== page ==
We chemically synthesized the 72-nucleotide Embedded Image gene with a mutation rate of 3% per site (1% per alternate nucleotide) at 69 sites; for technical reasons, we kept the remaining three sites invariant (15). Using these variants, we constructed a pool of >105 strains, each carrying a Embedded Image gene variant at its native genomic location (Fig. 1 and fig. S1). Six parallel competitions of this strain pool were performed in YPD medium at 37°C for 24 hours. The Embedded Image gene amplicons from the common starting population (T0) and those from six replicate competitions (T24) were sequenced with 100-nucleotide paired-end NGS (Fig. 1 and table S2). Genotype frequencies were highly correlated between two T0 technical repeats (Pearson’s correlation r = 0.99997; fig. S3A) and among six T24 biological replicates (average r = 0.9987; fig. S3B) (15). Changes in genotype frequencies between T0 and T24 were used to determine the Darwinian fitness of each genotype relative to the wild type (15). For our fitness estimation, we considered 65,537 genotypes with read counts of ≥100 at T0. In theory, a cell that does not divide has a fitness of 0.5 (16). Because Embedded Image mutations are unlikely to be fatal, we set genotype fitness at 0.5 when the estimated fitness is <0.5 (due to stochasticity) (15). Fitness values from these en masse competitions agreed with those obtained from growth curve and pairwise competition (fig. S4), as reported previously (16). We observed strong fitness correlations across diverse environments for a subset of genotypes examined (fig. S5), which suggests that our fitness landscape is broadly relevant (15).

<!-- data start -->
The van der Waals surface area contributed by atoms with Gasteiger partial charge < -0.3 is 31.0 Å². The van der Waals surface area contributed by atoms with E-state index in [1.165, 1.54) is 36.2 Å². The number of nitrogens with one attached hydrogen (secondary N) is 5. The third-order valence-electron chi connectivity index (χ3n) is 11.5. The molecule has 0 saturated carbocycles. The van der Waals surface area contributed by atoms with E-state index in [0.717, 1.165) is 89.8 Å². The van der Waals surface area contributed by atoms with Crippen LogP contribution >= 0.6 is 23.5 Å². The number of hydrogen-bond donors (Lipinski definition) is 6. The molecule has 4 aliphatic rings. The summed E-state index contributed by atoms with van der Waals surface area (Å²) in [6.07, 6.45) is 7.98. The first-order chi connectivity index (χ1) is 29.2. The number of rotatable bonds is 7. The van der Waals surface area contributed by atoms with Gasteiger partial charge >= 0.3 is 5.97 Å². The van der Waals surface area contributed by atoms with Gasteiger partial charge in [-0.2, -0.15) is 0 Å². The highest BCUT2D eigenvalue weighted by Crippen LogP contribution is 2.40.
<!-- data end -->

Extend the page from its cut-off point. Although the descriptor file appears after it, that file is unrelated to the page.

Fig. 1 Determining the fitness landscape of the yeast Embedded Image gene.

Chemically synthesized Embedded Image gene variants are fused with the marker gene URA3 before placement at the native Embedded Image locus. The tRNA variant–carrying cells are competed with one another. The fitness of each Embedded Image genotype relative to the wild type is calculated from the relative frequency change of paired-end sequencing reads covering the tRNA gene variant during competition (fig. S1) (15).

We estimated the fitness (f) of all 207 possible mutants that differ from the wild type by one point mutation (N1 mutants) and calculated the average mutant fitness at each site (Fig. 2A). Average fitness decreased to <0.75 by mutation at nine key sites, including all three anticodon positions (table S3), three TΨC loop sites, one D stem site, and two paired TΨC stem sites (Fig. 2A). The TΨC loop and stem sites are components of the B-box region of the internal promoter, with C55 essential for both TFIIIC transcription factor binding and polymerase III (Pol III) transcription (17). In addition, some sites such as T54 are ubiquitously posttranscriptionally modified (18). By contrast, the average mutant fitness is ≥0.95 at 30 sites (Fig. 2A). Overall, mutations in loops are more deleterious than in stems (P = 0.01, Mann-Whitney U test), although this difference becomes insignificant after excluding the anticodon (P = 0.09). Unsurprisingly, different mutations at a site have different fitness effects (fig. S6). For example, mutation C11T in the D stem is tolerated (fC11T ± SE = 1.006 ± 0.036), but C11A and C11G are not (fC11A = 0.676 ± 0.030 and fC11G = 0.661 ± 0.035), likely because of G:U paring in RNA.

Fig. 2 Yeast Embedded Image gene fitness landscape.